You are, in fact, absolutely right when you say that baptism doesn’t make someone a completely different person, with no temptations or struggles — just as a marriage ceremony doesn’t magically turn someone into a faithful spouse. If God did not respect and value the wisdom and maturity that comes from living one’s life to the full, He would just rapture us the moment we got saved. This life isn’t about protecting and isolating ourselves from the world, but living it, dammit! And I can’t speak for anyone else, but I know for a fact that I am living my life more fully now with Christ than I ever did before Him.
Speaking of my own story: Something else you discussed was the fake-ness of Christians who claim that their struggles all disappeared the moment they gave their life to Christ. And though I do know of a few examples of this sort of thing happening in a limited sense (e.g. addicts who in a moment left their drug of choice cold turkey and never had the desire to go back), I agree that this is not the typical situation, nor is it a realistic expectation. However, I would not go so far as to conclude, from this, that nothing happens — for myself, my situation was the opposite of what you presented, where Christians are “great at pretending they were better, while their intimate friends knew the truth.” My closest friend at the time of my conversion, who wasn’t a Christian, once gave me the greatest compliment I ever received: “I may not believe in your God, but there’s no denying the change in you.”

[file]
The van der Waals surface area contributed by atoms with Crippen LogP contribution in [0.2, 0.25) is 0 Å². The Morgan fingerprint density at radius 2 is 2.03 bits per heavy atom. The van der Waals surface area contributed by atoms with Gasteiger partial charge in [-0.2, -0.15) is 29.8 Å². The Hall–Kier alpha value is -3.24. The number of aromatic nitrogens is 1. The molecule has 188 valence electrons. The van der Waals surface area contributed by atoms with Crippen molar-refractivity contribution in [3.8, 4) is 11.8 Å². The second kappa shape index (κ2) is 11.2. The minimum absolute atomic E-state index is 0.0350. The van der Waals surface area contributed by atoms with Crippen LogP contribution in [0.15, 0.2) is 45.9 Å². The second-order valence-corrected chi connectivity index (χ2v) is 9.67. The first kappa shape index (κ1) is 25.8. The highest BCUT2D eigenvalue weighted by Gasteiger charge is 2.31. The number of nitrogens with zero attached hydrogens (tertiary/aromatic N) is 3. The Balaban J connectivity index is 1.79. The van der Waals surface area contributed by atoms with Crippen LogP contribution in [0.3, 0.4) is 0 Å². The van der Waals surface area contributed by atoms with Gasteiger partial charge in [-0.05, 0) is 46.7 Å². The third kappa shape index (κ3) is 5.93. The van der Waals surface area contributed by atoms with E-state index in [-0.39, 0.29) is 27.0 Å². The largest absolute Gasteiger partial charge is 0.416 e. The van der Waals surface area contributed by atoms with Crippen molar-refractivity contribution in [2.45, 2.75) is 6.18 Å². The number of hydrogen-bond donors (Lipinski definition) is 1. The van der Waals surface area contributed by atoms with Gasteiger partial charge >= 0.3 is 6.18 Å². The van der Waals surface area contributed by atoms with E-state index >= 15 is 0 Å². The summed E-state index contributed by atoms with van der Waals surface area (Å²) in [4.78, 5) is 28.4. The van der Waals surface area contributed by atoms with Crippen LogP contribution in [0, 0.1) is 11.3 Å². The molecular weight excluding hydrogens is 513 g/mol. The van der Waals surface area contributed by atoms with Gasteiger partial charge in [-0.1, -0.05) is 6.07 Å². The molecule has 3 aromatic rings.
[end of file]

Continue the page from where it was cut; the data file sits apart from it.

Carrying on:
So, in closing, you say this:
Don’t talk to me about the incomprehensibly childish desire to start one’s life all over again. I wouldn’t be reborn even if it were possible. I don’t want to be “a new creation” or a “child in Jesus.” I need the terrible lessons I’ve learned, the skills I’ve gained through navigating troubles, the mistakes I’ve made, and yes, even the losses I’ve suffered. They weren’t fun to go through, but they made me the person I am today.
I will not surrender my maturity, experience, and hard-won wisdom to someone else just because it’d really help them out if I would.
And I say in response: Christ is asking no such thing from you. This is not the deal He is offering. He doesn’t want to take your experiences and your hardships from you — He has led you through those experiences from the beginning, He orchestrated them to the very ends that you so wisely recognize and appreciate. It was His plan that we go through struggles and trials in our lives, in order to make us more mature and more ready and able to receive the blessings He has for us.
This is, of course, my personal interpretation based on my beliefs, and I don’t expect you to agree with them — however, hopefully it illustrates that not all Christians, at least, interpret the implications of the doctrines of heaven and rebirth in the way that you do.
Peace to you, and thanks for your thoughts!